linguistic

Q1- Read the following two stanzas from Jabberwocky by Lewis carrolland then answer the questions that follow:

Twas brillig, and the slithy toves

Did gyre and gimble in the wabe:

All mimsy were the borogoves,

And the mome raths outgrabe.

           

"Beware the Jabberwock, my son!

The jaws that bite, the claws that catch!

Beware the Jubjub bird, and shun

The Frumious Bandersnatch!"

 

a- what are the function words in the  two stanzas?

b- what are the "content" words?

c- what part of speech do the content words belong to?

d- what clues help you to determine the part of speech of the content words?

e- The "content" words are non-existing but are never the less possible words. Can you take any three words and make them impossible in English?

f- what light does the stanza shed on the way language is organized into components?

g-  how do these stanzas illustrate that language is governed by rules. Can you make up three sentences that ungrammatical? Can you explain why these sentences are ungrammatical from the point of view of descriptive grammar?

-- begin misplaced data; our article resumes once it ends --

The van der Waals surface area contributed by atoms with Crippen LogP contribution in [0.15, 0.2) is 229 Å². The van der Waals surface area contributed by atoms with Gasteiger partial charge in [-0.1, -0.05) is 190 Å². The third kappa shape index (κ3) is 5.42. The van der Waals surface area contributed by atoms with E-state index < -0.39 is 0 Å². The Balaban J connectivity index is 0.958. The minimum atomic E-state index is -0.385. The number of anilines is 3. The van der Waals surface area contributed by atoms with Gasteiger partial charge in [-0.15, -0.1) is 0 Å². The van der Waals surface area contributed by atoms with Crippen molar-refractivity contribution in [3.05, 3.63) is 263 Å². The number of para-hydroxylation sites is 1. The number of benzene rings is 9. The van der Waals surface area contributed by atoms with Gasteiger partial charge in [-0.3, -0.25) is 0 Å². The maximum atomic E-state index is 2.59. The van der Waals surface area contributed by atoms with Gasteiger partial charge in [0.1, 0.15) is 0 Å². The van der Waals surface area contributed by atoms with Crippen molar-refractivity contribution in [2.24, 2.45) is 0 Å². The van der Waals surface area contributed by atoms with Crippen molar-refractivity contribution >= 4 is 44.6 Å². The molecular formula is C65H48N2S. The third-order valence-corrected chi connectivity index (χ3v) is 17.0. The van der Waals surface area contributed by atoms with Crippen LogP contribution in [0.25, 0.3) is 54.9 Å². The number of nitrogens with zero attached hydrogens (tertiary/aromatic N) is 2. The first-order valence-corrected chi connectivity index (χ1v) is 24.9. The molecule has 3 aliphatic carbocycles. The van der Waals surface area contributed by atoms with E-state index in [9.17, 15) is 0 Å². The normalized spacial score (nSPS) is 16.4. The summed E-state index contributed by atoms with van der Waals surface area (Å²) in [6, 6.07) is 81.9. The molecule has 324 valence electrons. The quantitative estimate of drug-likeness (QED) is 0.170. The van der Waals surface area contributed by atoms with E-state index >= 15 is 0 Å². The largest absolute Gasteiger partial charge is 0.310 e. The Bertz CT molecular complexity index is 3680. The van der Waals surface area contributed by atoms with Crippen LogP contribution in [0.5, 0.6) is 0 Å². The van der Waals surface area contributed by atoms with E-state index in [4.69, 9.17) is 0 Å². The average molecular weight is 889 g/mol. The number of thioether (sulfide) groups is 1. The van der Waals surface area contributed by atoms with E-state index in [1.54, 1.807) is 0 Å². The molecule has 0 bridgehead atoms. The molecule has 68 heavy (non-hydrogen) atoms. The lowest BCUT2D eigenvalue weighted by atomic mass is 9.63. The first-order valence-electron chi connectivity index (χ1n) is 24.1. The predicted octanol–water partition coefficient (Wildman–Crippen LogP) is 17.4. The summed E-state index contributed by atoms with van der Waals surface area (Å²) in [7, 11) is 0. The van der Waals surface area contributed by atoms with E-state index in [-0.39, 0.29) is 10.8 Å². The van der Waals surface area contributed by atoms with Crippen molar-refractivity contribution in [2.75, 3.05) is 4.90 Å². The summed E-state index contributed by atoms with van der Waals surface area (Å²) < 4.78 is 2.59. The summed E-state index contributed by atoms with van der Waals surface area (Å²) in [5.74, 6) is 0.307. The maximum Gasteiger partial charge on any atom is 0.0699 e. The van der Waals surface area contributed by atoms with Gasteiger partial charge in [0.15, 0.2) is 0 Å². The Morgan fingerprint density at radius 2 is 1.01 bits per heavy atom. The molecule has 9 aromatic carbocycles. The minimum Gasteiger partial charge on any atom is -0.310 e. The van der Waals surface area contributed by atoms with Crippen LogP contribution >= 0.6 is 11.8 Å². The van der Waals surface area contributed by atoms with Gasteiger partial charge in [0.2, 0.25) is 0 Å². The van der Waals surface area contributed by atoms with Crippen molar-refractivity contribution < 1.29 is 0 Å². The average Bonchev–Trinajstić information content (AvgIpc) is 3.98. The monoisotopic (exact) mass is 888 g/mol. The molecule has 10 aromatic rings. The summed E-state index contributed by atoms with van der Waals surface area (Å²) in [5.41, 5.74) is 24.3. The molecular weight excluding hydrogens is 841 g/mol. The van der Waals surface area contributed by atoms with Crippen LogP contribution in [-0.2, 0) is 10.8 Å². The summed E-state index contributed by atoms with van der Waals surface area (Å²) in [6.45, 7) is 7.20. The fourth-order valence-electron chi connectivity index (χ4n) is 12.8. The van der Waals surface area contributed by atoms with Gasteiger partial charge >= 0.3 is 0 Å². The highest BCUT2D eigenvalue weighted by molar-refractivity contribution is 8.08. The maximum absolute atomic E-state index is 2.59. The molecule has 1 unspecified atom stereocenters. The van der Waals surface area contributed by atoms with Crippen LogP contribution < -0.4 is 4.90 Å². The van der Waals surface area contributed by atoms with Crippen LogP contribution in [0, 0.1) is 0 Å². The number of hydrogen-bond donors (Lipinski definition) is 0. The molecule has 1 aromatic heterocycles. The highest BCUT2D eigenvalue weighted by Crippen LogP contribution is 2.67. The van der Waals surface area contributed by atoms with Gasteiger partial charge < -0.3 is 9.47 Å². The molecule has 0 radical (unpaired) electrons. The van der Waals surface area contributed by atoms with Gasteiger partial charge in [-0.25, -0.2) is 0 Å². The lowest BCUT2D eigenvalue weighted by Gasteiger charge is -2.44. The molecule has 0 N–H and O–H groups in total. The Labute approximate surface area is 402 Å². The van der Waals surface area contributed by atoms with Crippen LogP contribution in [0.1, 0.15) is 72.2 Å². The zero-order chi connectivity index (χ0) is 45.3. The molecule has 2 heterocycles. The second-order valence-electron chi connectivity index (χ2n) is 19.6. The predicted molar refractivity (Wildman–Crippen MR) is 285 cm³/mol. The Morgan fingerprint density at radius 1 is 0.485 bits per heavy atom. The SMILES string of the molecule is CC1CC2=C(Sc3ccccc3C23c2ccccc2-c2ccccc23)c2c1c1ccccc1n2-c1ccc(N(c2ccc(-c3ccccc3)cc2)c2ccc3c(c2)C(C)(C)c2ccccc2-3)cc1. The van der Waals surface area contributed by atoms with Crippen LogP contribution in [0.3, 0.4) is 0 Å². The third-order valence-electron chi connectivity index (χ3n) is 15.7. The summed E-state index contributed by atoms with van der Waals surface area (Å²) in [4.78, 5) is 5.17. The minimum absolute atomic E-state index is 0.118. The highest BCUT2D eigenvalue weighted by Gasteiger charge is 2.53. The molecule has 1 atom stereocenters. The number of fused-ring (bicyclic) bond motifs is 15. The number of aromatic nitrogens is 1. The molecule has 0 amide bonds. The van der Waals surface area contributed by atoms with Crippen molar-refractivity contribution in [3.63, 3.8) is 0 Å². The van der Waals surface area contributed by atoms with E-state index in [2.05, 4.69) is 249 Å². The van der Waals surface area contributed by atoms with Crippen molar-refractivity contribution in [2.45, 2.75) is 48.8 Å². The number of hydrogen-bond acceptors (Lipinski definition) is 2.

h- what is the diffrernce between "function" words and "content" words? Why is this distinction important? Explain.

 

Q 2- the following sentences are ambiguous. Provide the two interpretation for each sentence:

a- Sweet apples and oranges.

b- Mary met a man walking along the road.

c- The design has big square and circles.

d- John loves his wife and so do I.

e- No smoking section available.

f- The lamb is too hot to eat.

 

Q3-  write an essay on the following topic. The length of the essay should be no more than two pages.

The teaching of English as a foreign language in China, Poland, Jordan Mali, Japan, and Greece.

 

 

 

 

* the source for  your answers should be based on what is in the book " an introduction to language" 10th edition by: Victor Fromkin, Robert Rodman, Nina Hyams.  (chapter 1-5 only)

  • Posted: 3 years ago
  • Budget: $7
Answers 1

Purchase the answer to view it

blurred-text
  • The Sapir-Whorf Hypothesis in its strongest form is not supported, but the fact remains that our first language or languages exert a powerful influence on how we think about the world and how we …